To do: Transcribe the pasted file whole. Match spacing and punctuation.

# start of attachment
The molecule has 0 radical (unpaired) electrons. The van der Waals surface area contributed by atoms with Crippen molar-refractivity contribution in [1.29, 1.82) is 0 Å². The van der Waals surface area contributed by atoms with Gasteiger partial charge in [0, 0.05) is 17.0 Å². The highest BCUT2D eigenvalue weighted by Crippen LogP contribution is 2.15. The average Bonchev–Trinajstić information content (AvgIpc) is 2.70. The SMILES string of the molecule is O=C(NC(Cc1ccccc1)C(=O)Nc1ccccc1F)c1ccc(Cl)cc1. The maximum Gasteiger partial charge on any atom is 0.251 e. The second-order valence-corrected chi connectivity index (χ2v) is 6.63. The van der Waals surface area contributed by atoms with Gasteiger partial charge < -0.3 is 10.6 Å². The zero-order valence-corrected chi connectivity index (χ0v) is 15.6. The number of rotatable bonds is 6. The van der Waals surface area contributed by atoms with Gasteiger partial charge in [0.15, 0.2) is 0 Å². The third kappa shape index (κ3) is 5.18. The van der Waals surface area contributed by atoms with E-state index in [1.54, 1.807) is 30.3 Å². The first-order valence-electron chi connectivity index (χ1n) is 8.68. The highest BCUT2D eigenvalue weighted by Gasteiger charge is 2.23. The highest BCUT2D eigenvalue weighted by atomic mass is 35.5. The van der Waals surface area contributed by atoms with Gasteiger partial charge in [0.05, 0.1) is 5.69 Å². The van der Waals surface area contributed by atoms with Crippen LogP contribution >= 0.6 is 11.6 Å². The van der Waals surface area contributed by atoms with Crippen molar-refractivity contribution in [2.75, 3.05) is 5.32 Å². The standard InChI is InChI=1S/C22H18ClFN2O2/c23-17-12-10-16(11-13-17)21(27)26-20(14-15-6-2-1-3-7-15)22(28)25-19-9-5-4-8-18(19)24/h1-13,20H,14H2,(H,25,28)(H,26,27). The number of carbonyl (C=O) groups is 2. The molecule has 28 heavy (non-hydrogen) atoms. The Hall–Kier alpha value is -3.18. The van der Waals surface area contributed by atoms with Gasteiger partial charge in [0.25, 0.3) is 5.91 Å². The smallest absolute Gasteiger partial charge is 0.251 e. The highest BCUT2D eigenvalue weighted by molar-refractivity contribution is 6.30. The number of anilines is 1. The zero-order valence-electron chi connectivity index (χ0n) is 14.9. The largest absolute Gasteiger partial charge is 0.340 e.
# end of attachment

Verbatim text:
The molecule has 0 radical (unpaired) electrons. The van der Waals surface area contributed by atoms with Crippen molar-refractivity contribution in [1.29, 1.82) is 0 Å². The van der Waals surface area contributed by atoms with Gasteiger partial charge in [0, 0.05) is 17.0 Å². The highest BCUT2D eigenvalue weighted by Crippen LogP contribution is 2.15. The average Bonchev–Trinajstić information content (AvgIpc) is 2.70. The SMILES string of the molecule is O=C(NC(Cc1ccccc1)C(=O)Nc1ccccc1F)c1ccc(Cl)cc1. The maximum Gasteiger partial charge on any atom is 0.251 e. The second-order valence-corrected chi connectivity index (χ2v) is 6.63. The van der Waals surface area contributed by atoms with Gasteiger partial charge < -0.3 is 10.6 Å². The zero-order valence-corrected chi connectivity index (χ0v) is 15.6. The number of rotatable bonds is 6. The van der Waals surface area contributed by atoms with Gasteiger partial charge in [0.15, 0.2) is 0 Å². The third kappa shape index (κ3) is 5.18. The van der Waals surface area contributed by atoms with E-state index in [1.54, 1.807) is 30.3 Å². The first-order valence-electron chi connectivity index (χ1n) is 8.68. The highest BCUT2D eigenvalue weighted by Gasteiger charge is 2.23. The highest BCUT2D eigenvalue weighted by atomic mass is 35.5. The van der Waals surface area contributed by atoms with Gasteiger partial charge in [0.05, 0.1) is 5.69 Å². The van der Waals surface area contributed by atoms with Crippen LogP contribution >= 0.6 is 11.6 Å². The van der Waals surface area contributed by atoms with Crippen molar-refractivity contribution in [2.75, 3.05) is 5.32 Å². The standard InChI is InChI=1S/C22H18ClFN2O2/c23-17-12-10-16(11-13-17)21(27)26-20(14-15-6-2-1-3-7-15)22(28)25-19-9-5-4-8-18(19)24/h1-13,20H,14H2,(H,25,28)(H,26,27). The number of carbonyl (C=O) groups is 2. The molecule has 28 heavy (non-hydrogen) atoms. The Hall–Kier alpha value is -3.18. The van der Waals surface area contributed by atoms with Gasteiger partial charge in [0.25, 0.3) is 5.91 Å². The smallest absolute Gasteiger partial charge is 0.251 e. The highest BCUT2D eigenvalue weighted by molar-refractivity contribution is 6.30. The number of anilines is 1. The zero-order valence-electron chi connectivity index (χ0n) is 14.9. The largest absolute Gasteiger partial charge is 0.340 e.